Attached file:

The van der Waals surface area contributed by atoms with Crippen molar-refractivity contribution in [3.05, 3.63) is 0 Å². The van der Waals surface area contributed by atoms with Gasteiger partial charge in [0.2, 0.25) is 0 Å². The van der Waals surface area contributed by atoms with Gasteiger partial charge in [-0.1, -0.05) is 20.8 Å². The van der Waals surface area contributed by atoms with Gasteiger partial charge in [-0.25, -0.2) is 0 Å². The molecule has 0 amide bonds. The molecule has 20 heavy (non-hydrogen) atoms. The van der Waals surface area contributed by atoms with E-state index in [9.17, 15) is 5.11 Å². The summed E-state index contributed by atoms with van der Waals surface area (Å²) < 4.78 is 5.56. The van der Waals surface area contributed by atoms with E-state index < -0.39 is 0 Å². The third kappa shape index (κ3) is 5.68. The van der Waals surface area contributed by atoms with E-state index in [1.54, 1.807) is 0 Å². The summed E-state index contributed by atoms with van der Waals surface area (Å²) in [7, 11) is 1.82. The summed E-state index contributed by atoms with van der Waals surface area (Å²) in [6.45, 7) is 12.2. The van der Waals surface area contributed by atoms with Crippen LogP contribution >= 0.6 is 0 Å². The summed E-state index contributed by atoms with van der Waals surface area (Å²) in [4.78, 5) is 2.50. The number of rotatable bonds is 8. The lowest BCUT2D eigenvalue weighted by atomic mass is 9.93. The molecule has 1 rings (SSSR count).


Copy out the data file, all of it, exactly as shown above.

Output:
The van der Waals surface area contributed by atoms with Crippen molar-refractivity contribution in [3.05, 3.63) is 0 Å². The van der Waals surface area contributed by atoms with Gasteiger partial charge in [0.2, 0.25) is 0 Å². The van der Waals surface area contributed by atoms with Gasteiger partial charge in [-0.1, -0.05) is 20.8 Å². The van der Waals surface area contributed by atoms with Gasteiger partial charge in [-0.25, -0.2) is 0 Å². The molecule has 0 amide bonds. The molecule has 20 heavy (non-hydrogen) atoms. The van der Waals surface area contributed by atoms with E-state index in [9.17, 15) is 5.11 Å². The summed E-state index contributed by atoms with van der Waals surface area (Å²) < 4.78 is 5.56. The van der Waals surface area contributed by atoms with E-state index < -0.39 is 0 Å². The third kappa shape index (κ3) is 5.68. The van der Waals surface area contributed by atoms with E-state index in [1.54, 1.807) is 0 Å². The summed E-state index contributed by atoms with van der Waals surface area (Å²) in [7, 11) is 1.82. The summed E-state index contributed by atoms with van der Waals surface area (Å²) in [6.45, 7) is 12.2. The van der Waals surface area contributed by atoms with Crippen LogP contribution >= 0.6 is 0 Å². The summed E-state index contributed by atoms with van der Waals surface area (Å²) in [4.78, 5) is 2.50. The number of rotatable bonds is 8. The lowest BCUT2D eigenvalue weighted by atomic mass is 9.93. The molecule has 1 rings (SSSR count).